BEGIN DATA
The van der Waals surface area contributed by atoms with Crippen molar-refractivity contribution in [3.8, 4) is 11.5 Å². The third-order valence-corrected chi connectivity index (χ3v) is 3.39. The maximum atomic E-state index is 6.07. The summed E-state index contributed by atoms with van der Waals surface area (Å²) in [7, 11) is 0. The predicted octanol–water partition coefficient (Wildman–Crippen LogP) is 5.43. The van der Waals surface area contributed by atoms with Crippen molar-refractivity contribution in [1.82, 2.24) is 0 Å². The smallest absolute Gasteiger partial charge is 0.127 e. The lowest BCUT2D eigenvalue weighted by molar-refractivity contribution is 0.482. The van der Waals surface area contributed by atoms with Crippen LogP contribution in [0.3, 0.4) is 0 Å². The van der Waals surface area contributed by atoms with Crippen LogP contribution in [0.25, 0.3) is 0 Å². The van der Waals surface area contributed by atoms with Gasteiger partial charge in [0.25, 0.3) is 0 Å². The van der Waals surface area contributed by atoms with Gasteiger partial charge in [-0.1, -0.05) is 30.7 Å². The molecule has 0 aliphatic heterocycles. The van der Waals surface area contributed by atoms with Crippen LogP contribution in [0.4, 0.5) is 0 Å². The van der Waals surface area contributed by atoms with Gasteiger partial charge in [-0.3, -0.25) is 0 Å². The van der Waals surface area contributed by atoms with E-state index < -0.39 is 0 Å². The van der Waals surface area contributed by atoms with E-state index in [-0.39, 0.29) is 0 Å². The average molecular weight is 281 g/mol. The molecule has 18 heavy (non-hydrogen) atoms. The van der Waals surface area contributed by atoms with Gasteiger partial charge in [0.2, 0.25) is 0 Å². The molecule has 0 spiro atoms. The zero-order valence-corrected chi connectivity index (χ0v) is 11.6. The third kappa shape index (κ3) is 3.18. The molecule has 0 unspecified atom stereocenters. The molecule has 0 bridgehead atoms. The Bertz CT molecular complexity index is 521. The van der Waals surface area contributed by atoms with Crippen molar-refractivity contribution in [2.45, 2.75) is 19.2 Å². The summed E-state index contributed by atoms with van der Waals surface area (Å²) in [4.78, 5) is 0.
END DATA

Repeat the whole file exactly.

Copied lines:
The van der Waals surface area contributed by atoms with Crippen molar-refractivity contribution in [3.8, 4) is 11.5 Å². The third-order valence-corrected chi connectivity index (χ3v) is 3.39. The maximum atomic E-state index is 6.07. The summed E-state index contributed by atoms with van der Waals surface area (Å²) in [7, 11) is 0. The predicted octanol–water partition coefficient (Wildman–Crippen LogP) is 5.43. The van der Waals surface area contributed by atoms with Crippen molar-refractivity contribution in [1.82, 2.24) is 0 Å². The smallest absolute Gasteiger partial charge is 0.127 e. The lowest BCUT2D eigenvalue weighted by molar-refractivity contribution is 0.482. The van der Waals surface area contributed by atoms with Crippen LogP contribution in [0.3, 0.4) is 0 Å². The van der Waals surface area contributed by atoms with Crippen LogP contribution in [0.25, 0.3) is 0 Å². The van der Waals surface area contributed by atoms with Gasteiger partial charge in [0.25, 0.3) is 0 Å². The van der Waals surface area contributed by atoms with Gasteiger partial charge in [-0.1, -0.05) is 30.7 Å². The molecule has 0 aliphatic heterocycles. The van der Waals surface area contributed by atoms with Crippen LogP contribution in [0.4, 0.5) is 0 Å². The van der Waals surface area contributed by atoms with Gasteiger partial charge in [-0.3, -0.25) is 0 Å². The van der Waals surface area contributed by atoms with E-state index < -0.39 is 0 Å². The van der Waals surface area contributed by atoms with E-state index in [-0.39, 0.29) is 0 Å². The average molecular weight is 281 g/mol. The molecule has 18 heavy (non-hydrogen) atoms. The van der Waals surface area contributed by atoms with Gasteiger partial charge in [0.2, 0.25) is 0 Å². The molecule has 0 spiro atoms. The zero-order valence-corrected chi connectivity index (χ0v) is 11.6. The third kappa shape index (κ3) is 3.18. The molecule has 0 unspecified atom stereocenters. The molecule has 0 bridgehead atoms. The Bertz CT molecular complexity index is 521. The van der Waals surface area contributed by atoms with Crippen molar-refractivity contribution in [2.45, 2.75) is 19.2 Å². The summed E-state index contributed by atoms with van der Waals surface area (Å²) in [4.78, 5) is 0.